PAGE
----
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A Humboldt County resident in their 60s has died with COVID-19, marking the 31st death related to the virus in Humboldt County. Public Health and Emergency Operations Center staff share their sympathies with the individual’s friends, family and caregivers.
Health officials advise that regular screening for COVID-19 continues to be a crucial tool to reduce spread in the community. There are two types of tests used to determine if someone is infected with COVID-19—a diagnostic, or polymerase chain reaction (PCR), test that requires laboratory processing, and an antigen test that provides results in 15 minutes. Antigen tests are most reliable when used for people who are experiencing symptoms. Public Health recently began distributing thousands of rapid antigen tests to local health care providers to assist them in quickly determining if someone has contracted the virus, and enough results have been returned to report the data.
Twenty-two new cases were reported today, 10 using a PCR test and 12 based on antigen testing. One previously recorded case was removed due to a lab reporting issue, so a total of 2,836 county residents have tested positive for the virus.
Beginning today and going forward, antigen test results will be reported each weekday. Positive results from both test types will be combined and included in the daily and cumulative case counts. Antigen test results have also been incorporated into two metrics on the Humboldt County Data Dashboard (humboldtgov.org/dashboard)—the Daily Confirmed Case count and the Cumulative Confirmed Case count, which is further broken down by test type. All other information on the dashboard reflects only PCR tests, as recommended by the Centers for Disease Control and Prevention (CDC).
Multiple invitation-only COVID-19 vaccination clinics are planned Wednesday through Sunday for approximately 1,450 in-person educators, school support staff working in person, people age 75 and over, health care workers and emergency services workers. Public Health is supporting these clinics in coordination with St. Joseph Health Medical Group, Southern Trinity Health Services and Mad River Community Hospital. Additionally, local providers who are approved vaccinators are reaching out directly to their patients age 75 and over to schedule appointments.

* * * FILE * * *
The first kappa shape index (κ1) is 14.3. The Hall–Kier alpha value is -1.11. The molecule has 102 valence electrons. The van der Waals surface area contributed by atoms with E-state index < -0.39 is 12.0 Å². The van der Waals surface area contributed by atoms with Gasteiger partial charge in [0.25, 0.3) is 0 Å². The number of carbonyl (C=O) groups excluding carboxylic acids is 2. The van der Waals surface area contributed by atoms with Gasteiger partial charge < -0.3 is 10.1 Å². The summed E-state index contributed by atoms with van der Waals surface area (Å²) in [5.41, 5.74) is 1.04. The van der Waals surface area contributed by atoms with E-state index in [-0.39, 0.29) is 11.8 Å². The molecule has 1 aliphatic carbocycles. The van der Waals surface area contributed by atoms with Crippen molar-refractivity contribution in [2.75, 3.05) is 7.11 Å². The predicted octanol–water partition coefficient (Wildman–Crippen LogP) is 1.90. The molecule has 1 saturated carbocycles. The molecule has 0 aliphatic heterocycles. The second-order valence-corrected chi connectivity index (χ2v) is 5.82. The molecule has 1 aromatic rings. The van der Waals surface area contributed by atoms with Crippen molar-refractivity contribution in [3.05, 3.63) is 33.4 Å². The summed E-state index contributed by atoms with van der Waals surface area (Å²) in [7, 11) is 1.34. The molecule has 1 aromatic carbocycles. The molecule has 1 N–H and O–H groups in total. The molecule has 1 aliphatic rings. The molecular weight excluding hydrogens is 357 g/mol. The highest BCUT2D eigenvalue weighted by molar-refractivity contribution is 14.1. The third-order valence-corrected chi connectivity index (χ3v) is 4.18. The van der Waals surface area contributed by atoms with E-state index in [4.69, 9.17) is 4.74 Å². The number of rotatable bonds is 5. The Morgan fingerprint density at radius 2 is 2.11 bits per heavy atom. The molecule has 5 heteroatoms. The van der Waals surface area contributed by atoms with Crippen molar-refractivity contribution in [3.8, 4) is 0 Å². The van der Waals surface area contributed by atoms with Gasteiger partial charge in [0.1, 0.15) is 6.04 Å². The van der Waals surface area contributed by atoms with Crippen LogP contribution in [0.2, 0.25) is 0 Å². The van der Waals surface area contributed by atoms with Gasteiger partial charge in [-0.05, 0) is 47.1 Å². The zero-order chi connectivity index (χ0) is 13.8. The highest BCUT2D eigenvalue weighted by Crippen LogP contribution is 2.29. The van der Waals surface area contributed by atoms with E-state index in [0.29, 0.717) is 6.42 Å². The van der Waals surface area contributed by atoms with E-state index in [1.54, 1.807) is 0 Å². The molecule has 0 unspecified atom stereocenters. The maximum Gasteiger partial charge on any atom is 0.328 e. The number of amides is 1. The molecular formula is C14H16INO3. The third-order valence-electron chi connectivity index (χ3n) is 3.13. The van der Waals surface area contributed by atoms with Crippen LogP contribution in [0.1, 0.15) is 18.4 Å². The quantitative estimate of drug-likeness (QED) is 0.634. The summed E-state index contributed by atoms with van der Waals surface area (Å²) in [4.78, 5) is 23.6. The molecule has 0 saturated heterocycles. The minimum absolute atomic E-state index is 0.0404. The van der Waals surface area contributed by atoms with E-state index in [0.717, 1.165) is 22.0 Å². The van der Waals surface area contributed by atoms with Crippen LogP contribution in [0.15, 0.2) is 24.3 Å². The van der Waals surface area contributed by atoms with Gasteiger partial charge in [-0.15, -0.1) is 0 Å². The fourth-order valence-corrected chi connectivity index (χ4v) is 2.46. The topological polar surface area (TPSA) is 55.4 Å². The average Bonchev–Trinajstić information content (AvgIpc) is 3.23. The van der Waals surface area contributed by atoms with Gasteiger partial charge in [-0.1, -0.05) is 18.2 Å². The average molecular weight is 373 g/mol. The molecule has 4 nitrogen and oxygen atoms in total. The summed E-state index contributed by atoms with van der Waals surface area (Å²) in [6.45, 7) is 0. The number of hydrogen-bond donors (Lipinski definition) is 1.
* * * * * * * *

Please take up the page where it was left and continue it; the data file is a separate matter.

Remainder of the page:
Appointments for first doses will slow through the month of February as thousands of county residents become due for their second dose, while vaccine supply remains limited across the state and country. Public Health officials will work closely with partners and providers to ensure that second doses are administered within 42 days of the first, which is the timeframe recommended by the CDC.
Today, the California Department of Public Health announced that Humboldt County remains in the “Purple” or widespread tier under the state’s “Blueprint for a Safer Economy,” with an adjusted case rate of 22.7 and a positivity rate of 7.4%. To read more about requirements under the purple tier, go to cdph.ca.gov/Programs/CID/DCDC/CDPH%20Document%20Library/COVID-19/Dimmer-Framework-September_2020.pdf.
For the most recent COVID-19 information, visit cdc.gov or cdph.ca.gov. Local information is available at humboldtgov.org or during business hours by contacting firstname.lastname@example.org or calling 707-441-5000.
Local COVID-19 vaccine information: humboldtgov.org/vaccineinfoHumboldt County COVID-19 Data Dashboard: humboldtgov.org/dashboardFollow us on Facebook: @HumCoCOVID19Instagram: @HumCoCOVID19Twitter: @HumCoCOVID19Humboldt Health Alert: humboldtgov.org/HumboldtHealthAlert
The Humboldt County Data Dashboard now breaks down confirmed cases by test type. Screenshot of the dashboard taken Feb. 2, 2021.